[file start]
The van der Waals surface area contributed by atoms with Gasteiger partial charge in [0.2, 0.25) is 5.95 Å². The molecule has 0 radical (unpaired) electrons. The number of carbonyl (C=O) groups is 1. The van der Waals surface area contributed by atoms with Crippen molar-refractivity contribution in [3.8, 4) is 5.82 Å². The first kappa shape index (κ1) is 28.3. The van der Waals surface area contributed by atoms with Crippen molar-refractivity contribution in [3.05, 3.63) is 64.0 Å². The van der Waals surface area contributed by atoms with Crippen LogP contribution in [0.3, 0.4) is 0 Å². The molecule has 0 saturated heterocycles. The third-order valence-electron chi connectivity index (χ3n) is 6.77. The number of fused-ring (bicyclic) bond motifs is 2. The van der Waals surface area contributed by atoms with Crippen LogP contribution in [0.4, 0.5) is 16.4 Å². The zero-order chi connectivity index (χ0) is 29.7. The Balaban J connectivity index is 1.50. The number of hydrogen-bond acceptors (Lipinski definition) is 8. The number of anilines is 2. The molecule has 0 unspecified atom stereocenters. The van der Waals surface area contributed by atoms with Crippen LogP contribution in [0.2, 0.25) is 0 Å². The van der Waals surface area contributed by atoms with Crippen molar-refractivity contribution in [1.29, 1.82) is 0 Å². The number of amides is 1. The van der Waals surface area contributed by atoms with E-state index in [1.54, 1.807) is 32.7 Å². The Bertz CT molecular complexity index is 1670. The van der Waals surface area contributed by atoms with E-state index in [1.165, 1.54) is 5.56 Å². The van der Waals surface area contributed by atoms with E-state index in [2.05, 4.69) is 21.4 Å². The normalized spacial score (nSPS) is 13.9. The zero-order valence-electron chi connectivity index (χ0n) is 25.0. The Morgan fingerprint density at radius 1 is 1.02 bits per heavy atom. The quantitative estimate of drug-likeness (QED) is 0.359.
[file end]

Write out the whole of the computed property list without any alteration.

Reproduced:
The van der Waals surface area contributed by atoms with Gasteiger partial charge in [0.2, 0.25) is 5.95 Å². The molecule has 0 radical (unpaired) electrons. The number of carbonyl (C=O) groups is 1. The van der Waals surface area contributed by atoms with Crippen molar-refractivity contribution in [3.8, 4) is 5.82 Å². The first kappa shape index (κ1) is 28.3. The van der Waals surface area contributed by atoms with Crippen molar-refractivity contribution in [3.05, 3.63) is 64.0 Å². The van der Waals surface area contributed by atoms with Crippen LogP contribution in [0.3, 0.4) is 0 Å². The molecule has 0 saturated heterocycles. The third-order valence-electron chi connectivity index (χ3n) is 6.77. The number of fused-ring (bicyclic) bond motifs is 2. The van der Waals surface area contributed by atoms with Crippen LogP contribution in [0.4, 0.5) is 16.4 Å². The zero-order chi connectivity index (χ0) is 29.7. The Balaban J connectivity index is 1.50. The number of hydrogen-bond acceptors (Lipinski definition) is 8. The number of anilines is 2. The molecule has 0 unspecified atom stereocenters. The van der Waals surface area contributed by atoms with Crippen LogP contribution in [0.2, 0.25) is 0 Å². The van der Waals surface area contributed by atoms with Crippen molar-refractivity contribution in [1.29, 1.82) is 0 Å². The number of amides is 1. The van der Waals surface area contributed by atoms with E-state index in [1.54, 1.807) is 32.7 Å². The Bertz CT molecular complexity index is 1670. The van der Waals surface area contributed by atoms with E-state index in [1.165, 1.54) is 5.56 Å². The van der Waals surface area contributed by atoms with E-state index in [2.05, 4.69) is 21.4 Å². The normalized spacial score (nSPS) is 13.9. The zero-order valence-electron chi connectivity index (χ0n) is 25.0. The Morgan fingerprint density at radius 1 is 1.02 bits per heavy atom. The quantitative estimate of drug-likeness (QED) is 0.359.